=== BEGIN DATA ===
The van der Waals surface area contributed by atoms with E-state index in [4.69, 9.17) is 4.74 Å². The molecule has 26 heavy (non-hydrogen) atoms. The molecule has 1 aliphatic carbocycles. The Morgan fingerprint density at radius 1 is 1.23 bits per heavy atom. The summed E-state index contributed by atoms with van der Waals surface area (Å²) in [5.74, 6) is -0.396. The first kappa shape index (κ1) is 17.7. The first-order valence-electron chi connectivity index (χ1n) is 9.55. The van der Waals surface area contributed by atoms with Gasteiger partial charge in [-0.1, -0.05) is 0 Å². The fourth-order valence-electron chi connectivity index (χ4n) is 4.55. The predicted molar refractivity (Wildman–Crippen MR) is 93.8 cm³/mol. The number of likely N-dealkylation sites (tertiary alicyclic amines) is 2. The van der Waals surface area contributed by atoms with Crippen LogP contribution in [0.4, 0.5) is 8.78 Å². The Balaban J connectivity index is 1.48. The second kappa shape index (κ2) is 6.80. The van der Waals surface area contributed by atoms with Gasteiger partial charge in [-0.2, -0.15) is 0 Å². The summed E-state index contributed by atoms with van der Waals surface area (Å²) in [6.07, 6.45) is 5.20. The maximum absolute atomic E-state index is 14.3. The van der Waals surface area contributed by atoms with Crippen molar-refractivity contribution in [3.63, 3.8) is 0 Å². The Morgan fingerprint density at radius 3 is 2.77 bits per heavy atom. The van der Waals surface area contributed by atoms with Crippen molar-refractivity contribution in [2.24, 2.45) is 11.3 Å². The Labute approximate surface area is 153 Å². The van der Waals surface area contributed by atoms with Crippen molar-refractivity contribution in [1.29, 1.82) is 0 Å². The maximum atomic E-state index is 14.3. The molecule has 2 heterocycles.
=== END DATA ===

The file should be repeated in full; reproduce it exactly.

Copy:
The van der Waals surface area contributed by atoms with E-state index in [4.69, 9.17) is 4.74 Å². The molecule has 26 heavy (non-hydrogen) atoms. The molecule has 1 aliphatic carbocycles. The Morgan fingerprint density at radius 1 is 1.23 bits per heavy atom. The summed E-state index contributed by atoms with van der Waals surface area (Å²) in [5.74, 6) is -0.396. The first kappa shape index (κ1) is 17.7. The first-order valence-electron chi connectivity index (χ1n) is 9.55. The van der Waals surface area contributed by atoms with Gasteiger partial charge in [-0.1, -0.05) is 0 Å². The fourth-order valence-electron chi connectivity index (χ4n) is 4.55. The predicted molar refractivity (Wildman–Crippen MR) is 93.8 cm³/mol. The number of likely N-dealkylation sites (tertiary alicyclic amines) is 2. The van der Waals surface area contributed by atoms with Crippen LogP contribution in [0.4, 0.5) is 8.78 Å². The Balaban J connectivity index is 1.48. The second kappa shape index (κ2) is 6.80. The van der Waals surface area contributed by atoms with Gasteiger partial charge in [-0.2, -0.15) is 0 Å². The summed E-state index contributed by atoms with van der Waals surface area (Å²) in [6.07, 6.45) is 5.20. The maximum absolute atomic E-state index is 14.3. The van der Waals surface area contributed by atoms with Crippen molar-refractivity contribution in [3.63, 3.8) is 0 Å². The Morgan fingerprint density at radius 3 is 2.77 bits per heavy atom. The van der Waals surface area contributed by atoms with Crippen molar-refractivity contribution in [2.24, 2.45) is 11.3 Å². The Labute approximate surface area is 153 Å². The van der Waals surface area contributed by atoms with Crippen molar-refractivity contribution in [1.29, 1.82) is 0 Å². The maximum atomic E-state index is 14.3. The molecule has 2 heterocycles.